Leadership in a health environment requires knowledge and skills in negotiation and conflict resolution to address differences among: stakeholders over community health issues; health care providers about appropriateness and quality of care; managers in regard to financial and administrative issues; providers and families related to access and services; and larger systems over policy, funding, and quality of care.2
MCH professionals approach negotiations and conflict with objectivity and are open to new information but aware of long-term desired outcomes that include relationship-building and development of trust. They recognize when compromise is appropriate to overcome an impasse and when persistence toward a different solution is warranted.1
MCH leaders will demonstrate a working knowledge of:
- Characteristics of conflict and how conflict is manifested in organizational contexts.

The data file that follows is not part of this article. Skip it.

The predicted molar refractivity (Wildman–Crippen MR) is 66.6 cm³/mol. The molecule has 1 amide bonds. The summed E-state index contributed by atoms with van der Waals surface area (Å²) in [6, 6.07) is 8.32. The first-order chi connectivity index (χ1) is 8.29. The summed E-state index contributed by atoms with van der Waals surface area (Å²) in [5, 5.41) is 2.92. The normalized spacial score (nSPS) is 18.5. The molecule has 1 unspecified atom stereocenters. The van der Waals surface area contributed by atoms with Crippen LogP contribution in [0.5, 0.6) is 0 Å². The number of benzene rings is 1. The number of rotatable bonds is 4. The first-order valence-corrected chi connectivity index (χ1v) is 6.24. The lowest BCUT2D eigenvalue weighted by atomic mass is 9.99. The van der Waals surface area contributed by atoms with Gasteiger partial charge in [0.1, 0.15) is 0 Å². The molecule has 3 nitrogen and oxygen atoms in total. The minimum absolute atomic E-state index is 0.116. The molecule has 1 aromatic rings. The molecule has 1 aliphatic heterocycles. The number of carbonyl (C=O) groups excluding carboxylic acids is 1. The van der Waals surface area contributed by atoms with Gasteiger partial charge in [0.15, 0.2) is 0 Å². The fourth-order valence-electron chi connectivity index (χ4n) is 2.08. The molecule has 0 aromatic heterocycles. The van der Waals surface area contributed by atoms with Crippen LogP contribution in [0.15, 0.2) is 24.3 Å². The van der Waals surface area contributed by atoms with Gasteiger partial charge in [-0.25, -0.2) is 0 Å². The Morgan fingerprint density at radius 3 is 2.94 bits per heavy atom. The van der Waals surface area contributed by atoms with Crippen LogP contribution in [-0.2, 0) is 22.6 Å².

- Sources of potential conflict in an interdisciplinary setting. These could include the differences in terminology and norms among disciplines and the relationships between mentors and students.
- The theories pertaining to conflict management and negotiation among groups with differing interests.
- The strategies and techniques useful in successful negotiations with various groups.
- The potentially positive/catalyst role of conflict in the change process.
Foundational. At a foundational level, MCH leaders will:
- Understand their own points of view and negotiation/ conflict-handling styles, and possess emotional self-awareness and self-regulation.
- Understand others’ points of view, how various styles can influence negotiation and conflict resolution, and how to adapt to others’ styles to resolve differences.
- Apply strategies and techniques of effective negotiation and evaluate the impact of personal communication and negotiation style on outcomes.
Advanced. Building on the foundational skills, MCH leaders will:
- Demonstrate the ability to manage conflict in a constructive manner.
- Navigate and address the ways culture, power, socioeconomic status, and inequities shape conflict and the ability to come to resolution.
- Use consensus building to achieve common understanding, goals, and activities to solve problems.